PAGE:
According to Shepley the firm has previously worked on Homewood Campus’ Brody Learning Commons, as well as several other student centers at universities like Georgetown and Lehigh.

Shanahan wrote in an email to The News-Letter that the University also hired Gensler, a Baltimore-based architecture firm, to study Mattin and help identify places to temporarily and permanently relocate services that will be displaced by the demolition.

She added that the University has not yet decided which parts of Mattin will be rebuilt in the student center, and that more community input must be collected before final decisions can be made.

“This process is ongoing and will continue through the fall in order to have the most informed decisions possible,” she wrote. “At this time it is too early in the process to provide any definitive answers on what the final program will be.”

After student input is collected and considered, the University will hire another architect to officially design the building. This architect will be picked via a design competition next year.

Junior Oliver Mccammon, one of SCAC’s undergraduate representatives, told The News-Letter that he felt the administration and the project’s architects were adequately listening to the suggestions of the committee’s student members.

“It’s a very collaborative work environment when the architects come into our meetings. They’re really looking for advice. It’s a student-driven approach,” he said. “There’s an environment where feedback does result in changes to the plan.”

According to SGA Executive President Aspen Williams, SGA representatives are working closely with Shanahan and SCAC to ensure that student opinions are considered.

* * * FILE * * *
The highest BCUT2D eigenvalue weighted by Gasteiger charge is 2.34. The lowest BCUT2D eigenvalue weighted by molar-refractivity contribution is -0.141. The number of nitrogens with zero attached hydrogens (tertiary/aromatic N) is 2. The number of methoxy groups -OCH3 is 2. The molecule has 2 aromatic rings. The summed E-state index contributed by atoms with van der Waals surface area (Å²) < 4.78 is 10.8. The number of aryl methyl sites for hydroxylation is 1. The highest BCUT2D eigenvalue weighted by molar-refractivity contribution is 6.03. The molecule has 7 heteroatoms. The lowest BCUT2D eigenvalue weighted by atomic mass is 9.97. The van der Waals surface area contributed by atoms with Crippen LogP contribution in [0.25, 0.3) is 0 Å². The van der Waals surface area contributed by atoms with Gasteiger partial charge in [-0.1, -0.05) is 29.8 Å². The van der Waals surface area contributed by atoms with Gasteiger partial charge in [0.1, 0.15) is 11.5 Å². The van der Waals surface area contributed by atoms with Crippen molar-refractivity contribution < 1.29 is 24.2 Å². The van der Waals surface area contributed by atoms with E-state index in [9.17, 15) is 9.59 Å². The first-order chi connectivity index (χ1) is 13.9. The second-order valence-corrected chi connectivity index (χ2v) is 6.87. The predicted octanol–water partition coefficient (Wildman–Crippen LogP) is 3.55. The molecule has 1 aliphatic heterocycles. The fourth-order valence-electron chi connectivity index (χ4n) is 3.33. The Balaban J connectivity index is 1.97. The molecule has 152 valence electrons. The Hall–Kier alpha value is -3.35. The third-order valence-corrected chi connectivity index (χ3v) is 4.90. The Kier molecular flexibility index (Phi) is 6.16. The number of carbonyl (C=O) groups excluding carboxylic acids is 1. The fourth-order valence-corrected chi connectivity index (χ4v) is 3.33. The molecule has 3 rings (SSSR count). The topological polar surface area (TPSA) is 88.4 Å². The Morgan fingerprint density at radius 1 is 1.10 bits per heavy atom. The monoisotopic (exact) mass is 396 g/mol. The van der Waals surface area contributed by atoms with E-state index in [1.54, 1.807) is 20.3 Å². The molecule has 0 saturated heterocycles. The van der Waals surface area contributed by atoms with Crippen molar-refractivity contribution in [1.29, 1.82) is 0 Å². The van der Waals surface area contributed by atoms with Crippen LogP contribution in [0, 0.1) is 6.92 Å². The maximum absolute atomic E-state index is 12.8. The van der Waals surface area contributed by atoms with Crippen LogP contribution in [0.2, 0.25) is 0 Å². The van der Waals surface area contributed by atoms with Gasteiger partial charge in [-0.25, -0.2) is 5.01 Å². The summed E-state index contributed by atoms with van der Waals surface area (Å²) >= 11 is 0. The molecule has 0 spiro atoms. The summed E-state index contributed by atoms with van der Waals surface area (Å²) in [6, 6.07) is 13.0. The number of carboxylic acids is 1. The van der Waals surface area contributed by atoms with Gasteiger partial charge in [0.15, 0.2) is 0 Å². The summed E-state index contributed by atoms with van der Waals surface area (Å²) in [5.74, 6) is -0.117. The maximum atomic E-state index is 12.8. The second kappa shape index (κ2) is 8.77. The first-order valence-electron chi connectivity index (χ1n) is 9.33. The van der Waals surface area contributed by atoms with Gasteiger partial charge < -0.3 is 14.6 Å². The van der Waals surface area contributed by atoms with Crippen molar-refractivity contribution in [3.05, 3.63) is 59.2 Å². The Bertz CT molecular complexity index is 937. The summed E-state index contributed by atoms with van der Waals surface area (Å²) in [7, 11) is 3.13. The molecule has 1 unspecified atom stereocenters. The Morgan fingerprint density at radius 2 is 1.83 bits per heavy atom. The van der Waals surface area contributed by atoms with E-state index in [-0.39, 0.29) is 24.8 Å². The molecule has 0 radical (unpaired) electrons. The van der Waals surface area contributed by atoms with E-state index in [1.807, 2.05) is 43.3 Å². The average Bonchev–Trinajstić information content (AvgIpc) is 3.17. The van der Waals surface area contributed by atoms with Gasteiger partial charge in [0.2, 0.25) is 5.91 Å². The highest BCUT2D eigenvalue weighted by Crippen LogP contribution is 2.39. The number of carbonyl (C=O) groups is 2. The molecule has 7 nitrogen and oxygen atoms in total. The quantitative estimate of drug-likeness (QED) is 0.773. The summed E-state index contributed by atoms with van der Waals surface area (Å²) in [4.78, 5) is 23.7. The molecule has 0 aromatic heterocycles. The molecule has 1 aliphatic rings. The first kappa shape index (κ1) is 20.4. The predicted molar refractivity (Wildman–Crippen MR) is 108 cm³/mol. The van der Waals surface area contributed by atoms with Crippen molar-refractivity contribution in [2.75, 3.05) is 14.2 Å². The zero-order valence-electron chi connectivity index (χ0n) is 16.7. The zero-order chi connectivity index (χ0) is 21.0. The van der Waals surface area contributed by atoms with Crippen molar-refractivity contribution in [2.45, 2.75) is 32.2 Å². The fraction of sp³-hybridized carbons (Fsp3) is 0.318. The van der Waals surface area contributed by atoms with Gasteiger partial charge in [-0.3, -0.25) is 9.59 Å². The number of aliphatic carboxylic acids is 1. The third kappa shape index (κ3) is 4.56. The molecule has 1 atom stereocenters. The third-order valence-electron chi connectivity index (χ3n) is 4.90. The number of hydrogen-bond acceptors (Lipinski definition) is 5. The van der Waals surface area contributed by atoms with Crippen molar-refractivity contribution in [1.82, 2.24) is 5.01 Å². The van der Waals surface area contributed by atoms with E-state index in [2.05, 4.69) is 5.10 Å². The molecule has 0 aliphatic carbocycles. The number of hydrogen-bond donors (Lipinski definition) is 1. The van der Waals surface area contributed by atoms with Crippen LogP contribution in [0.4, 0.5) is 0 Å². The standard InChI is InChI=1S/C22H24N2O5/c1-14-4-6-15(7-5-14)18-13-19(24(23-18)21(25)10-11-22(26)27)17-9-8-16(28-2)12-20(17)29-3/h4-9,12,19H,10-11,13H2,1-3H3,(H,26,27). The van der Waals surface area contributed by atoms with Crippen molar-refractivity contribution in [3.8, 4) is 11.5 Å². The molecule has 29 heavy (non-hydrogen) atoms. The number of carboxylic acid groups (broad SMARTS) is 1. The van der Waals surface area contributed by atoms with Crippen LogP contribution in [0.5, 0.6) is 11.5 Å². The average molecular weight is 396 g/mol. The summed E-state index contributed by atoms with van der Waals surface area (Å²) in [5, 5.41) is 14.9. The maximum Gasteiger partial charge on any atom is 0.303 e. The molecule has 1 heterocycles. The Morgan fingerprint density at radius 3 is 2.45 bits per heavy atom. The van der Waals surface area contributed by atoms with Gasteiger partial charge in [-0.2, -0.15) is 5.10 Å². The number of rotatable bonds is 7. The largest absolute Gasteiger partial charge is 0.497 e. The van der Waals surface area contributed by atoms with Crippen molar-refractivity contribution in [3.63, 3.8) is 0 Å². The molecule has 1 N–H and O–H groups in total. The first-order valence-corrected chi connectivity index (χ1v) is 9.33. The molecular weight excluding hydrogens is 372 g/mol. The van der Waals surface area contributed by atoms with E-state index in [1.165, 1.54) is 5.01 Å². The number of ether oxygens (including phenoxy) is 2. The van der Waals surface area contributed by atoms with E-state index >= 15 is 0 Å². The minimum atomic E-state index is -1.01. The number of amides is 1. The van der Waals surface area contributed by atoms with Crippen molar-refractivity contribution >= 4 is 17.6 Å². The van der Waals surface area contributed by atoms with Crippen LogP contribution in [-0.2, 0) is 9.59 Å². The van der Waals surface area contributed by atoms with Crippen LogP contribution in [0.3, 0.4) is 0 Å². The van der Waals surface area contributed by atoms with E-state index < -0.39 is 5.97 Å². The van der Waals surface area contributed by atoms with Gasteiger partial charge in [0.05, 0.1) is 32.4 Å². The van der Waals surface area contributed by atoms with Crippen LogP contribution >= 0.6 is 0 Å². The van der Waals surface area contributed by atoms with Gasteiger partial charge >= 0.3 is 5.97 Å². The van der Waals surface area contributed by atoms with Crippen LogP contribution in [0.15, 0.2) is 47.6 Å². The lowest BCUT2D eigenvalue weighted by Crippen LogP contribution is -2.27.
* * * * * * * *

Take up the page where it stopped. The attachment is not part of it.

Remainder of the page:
“We can never represent every single student on campus, but we can do our best to make sure that certain demographic groups that are going to be affected have their voices heard,” Williams said.

Shepley architect Matt Gifford, who has been present at many engagement sessions, stressed the importance of having the project’s architects get direct input from the students.

“We want to gather as much feedback across the campus as we can,” he said. “Just over the summer we did four to six events and had about 200 participants with about 2,000 comments.”

Gifford estimates that, in total, around 5,000 comments will be collected from students over the course of about 20 events.

He explained that participants can share their opinions in a variety of ways, whether through writing suggestions on Post-its or by speaking directly to the architects. 

Advocates for Disability Awareness President Madelynn Wellons expressed a desire for student input events to be more accessible. The first student engagement session was held at the Breezeway, which she said can be an obstacle for students with certain disabilities.